A watchdog report overseen by the Inspector General found that many didn’t receive loans because the Small Business Administration didn’t instruct lenders to prioritize underserved communities. “These borrowers, including rural, minority and women-owned businesses may not have received the loans as intended,” said the Inspector General in May, calling on lenders to better emphasize the needs of the previously overlooked communities. Other issues have also plagued the stimulus package’s success, including over $1 billion in PPP fraud, incorrect payments to people who are no longer alive, and computer or processing glitches.

Combined, the lack of comprehensive coverage for all businesses in needs has meant that many entrepreneurs have had to close up shop forever. Though there is no tally of the exact number, small businesses across the country have been shuttering at an alarming rate. Even local gems and beloved neighborhood stables are struggling to stay afloat, and distraught communities have been forced to say goodbye. According to a Partnership for New York City report, roughly one-third of New York City’s 240,000 small businesses may never reopen. This same trend is true in many other parts of the country.

How Will the Government Help Businesses Going Forward?

There’s room for improvement in the federal government’s attempts to revitalize the US economy — so what’s the plan going forward? Well, the plan is currently unclear. The US government has struggled to agree on a course of action, engaging in a drawn-out back-and-forth in the hopes of making a deal.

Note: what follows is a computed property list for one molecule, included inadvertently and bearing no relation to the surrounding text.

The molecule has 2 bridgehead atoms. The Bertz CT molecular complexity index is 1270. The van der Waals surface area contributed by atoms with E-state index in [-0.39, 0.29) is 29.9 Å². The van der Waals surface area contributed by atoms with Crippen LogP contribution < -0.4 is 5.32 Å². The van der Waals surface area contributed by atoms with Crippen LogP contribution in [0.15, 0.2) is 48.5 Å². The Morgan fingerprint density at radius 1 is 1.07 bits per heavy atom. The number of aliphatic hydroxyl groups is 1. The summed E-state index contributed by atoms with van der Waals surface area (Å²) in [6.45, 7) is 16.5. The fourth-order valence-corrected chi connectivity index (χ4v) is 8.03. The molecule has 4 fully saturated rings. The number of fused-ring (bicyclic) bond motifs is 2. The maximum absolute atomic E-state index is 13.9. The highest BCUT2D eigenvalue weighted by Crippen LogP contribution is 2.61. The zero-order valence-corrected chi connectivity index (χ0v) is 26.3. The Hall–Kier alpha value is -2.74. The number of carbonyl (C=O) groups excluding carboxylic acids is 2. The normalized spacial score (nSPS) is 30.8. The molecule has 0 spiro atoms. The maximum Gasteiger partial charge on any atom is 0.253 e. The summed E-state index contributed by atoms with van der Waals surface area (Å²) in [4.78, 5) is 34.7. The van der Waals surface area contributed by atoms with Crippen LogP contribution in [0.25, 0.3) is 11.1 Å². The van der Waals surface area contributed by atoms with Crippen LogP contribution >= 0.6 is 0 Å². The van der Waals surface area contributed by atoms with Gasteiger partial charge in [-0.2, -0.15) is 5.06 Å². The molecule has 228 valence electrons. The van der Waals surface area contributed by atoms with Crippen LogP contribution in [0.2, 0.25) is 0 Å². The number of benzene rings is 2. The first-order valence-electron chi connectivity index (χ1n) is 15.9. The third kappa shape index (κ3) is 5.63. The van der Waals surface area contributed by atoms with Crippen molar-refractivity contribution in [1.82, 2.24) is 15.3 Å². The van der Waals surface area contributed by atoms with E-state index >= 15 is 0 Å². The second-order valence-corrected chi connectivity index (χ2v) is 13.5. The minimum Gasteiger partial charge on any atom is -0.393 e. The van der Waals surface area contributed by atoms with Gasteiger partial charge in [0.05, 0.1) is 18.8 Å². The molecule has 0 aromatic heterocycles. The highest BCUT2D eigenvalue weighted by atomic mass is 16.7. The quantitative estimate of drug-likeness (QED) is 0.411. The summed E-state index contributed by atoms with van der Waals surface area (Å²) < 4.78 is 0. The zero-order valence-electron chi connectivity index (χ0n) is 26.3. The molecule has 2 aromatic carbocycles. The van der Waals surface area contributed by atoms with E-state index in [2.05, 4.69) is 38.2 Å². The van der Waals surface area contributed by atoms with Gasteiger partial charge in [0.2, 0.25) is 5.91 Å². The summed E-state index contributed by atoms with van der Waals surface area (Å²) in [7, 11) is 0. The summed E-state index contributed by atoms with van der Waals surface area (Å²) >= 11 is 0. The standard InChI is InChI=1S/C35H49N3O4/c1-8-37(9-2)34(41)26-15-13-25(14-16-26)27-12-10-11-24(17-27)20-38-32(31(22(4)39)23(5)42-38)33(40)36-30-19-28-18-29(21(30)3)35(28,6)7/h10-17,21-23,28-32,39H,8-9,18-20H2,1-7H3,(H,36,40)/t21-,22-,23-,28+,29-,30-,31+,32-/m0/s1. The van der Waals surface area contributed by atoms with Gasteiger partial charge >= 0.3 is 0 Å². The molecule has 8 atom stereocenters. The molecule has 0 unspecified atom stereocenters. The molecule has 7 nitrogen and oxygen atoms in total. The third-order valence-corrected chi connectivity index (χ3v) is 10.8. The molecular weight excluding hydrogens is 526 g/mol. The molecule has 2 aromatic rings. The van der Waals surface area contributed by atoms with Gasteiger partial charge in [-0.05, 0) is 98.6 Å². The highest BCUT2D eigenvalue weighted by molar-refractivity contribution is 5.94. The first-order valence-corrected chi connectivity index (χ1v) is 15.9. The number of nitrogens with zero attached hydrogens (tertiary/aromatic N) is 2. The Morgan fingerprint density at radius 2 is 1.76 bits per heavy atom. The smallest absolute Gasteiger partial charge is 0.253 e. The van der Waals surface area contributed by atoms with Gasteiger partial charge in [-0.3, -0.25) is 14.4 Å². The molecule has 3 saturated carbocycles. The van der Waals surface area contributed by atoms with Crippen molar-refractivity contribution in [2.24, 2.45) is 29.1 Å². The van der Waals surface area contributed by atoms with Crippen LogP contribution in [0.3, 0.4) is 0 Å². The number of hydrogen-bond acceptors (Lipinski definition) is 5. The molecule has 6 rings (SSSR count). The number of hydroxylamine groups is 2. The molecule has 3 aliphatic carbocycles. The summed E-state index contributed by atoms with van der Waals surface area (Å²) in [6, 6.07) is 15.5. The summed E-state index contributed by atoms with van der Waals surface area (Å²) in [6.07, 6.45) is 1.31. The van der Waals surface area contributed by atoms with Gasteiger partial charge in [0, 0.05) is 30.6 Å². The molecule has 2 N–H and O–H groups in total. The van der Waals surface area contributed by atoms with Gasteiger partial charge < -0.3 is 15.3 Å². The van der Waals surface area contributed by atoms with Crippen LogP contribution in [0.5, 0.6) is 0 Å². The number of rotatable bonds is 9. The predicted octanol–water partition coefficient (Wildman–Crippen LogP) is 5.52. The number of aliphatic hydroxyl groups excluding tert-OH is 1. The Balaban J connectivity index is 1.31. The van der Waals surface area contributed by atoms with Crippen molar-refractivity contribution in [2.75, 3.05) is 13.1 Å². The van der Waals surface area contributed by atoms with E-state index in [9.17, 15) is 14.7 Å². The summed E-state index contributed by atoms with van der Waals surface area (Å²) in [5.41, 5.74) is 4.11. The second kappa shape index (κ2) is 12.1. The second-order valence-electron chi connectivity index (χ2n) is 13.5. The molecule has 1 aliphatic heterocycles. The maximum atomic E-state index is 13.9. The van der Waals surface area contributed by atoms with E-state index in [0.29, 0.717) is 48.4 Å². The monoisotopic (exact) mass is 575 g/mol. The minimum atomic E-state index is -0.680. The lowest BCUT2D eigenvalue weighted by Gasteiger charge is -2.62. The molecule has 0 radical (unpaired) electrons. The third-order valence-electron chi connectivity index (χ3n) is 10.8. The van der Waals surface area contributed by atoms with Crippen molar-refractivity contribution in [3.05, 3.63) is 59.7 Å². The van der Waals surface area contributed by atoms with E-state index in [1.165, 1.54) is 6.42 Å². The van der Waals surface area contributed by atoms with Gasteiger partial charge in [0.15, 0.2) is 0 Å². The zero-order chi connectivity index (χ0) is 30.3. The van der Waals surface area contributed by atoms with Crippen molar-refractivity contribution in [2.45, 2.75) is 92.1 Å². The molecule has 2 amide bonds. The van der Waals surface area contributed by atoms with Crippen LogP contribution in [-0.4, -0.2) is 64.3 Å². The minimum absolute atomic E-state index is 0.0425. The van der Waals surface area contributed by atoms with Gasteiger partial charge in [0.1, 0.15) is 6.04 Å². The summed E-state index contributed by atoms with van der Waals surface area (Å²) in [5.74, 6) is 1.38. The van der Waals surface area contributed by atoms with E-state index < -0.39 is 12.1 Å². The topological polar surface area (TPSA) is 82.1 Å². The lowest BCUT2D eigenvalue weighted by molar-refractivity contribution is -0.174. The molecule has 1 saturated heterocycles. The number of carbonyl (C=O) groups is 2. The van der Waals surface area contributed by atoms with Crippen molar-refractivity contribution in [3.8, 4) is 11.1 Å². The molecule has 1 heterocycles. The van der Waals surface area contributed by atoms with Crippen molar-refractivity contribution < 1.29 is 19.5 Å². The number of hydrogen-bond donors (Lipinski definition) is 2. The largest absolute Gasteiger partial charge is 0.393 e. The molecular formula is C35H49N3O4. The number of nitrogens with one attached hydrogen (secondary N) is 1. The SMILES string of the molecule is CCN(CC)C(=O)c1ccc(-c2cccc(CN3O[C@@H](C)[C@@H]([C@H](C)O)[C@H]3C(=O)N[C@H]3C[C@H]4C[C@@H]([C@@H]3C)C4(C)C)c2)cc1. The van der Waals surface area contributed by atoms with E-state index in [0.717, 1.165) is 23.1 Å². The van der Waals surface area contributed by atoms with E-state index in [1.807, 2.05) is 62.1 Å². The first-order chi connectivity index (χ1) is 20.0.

Meanwhile, Chairman of the House Select Committee on the Coronavirus Crisis, Rep. James Clyburn, has warned that businesses are struggling for breath. “Additional economic stimulus is urgently needed… as the pandemic drags on, states, cities and businesses are warning that more layoffs may be coming,” Clyburn said this week. The Democrats are pushing for a $2.2 trillion relief package, while Republicans argue the number is too high, instead working on their own “skinny” package that would sit around $1 trillion. When the package is decided upon, businesses will be granted further aid on top of the existing offerings from past legislation. However, it’s not currently clear exactly what that will look like.

About the Author


Headshot for Jemima McEvoy

Jemima is a journalist who enjoys reporting on business, particularly small business and entrepreneurship.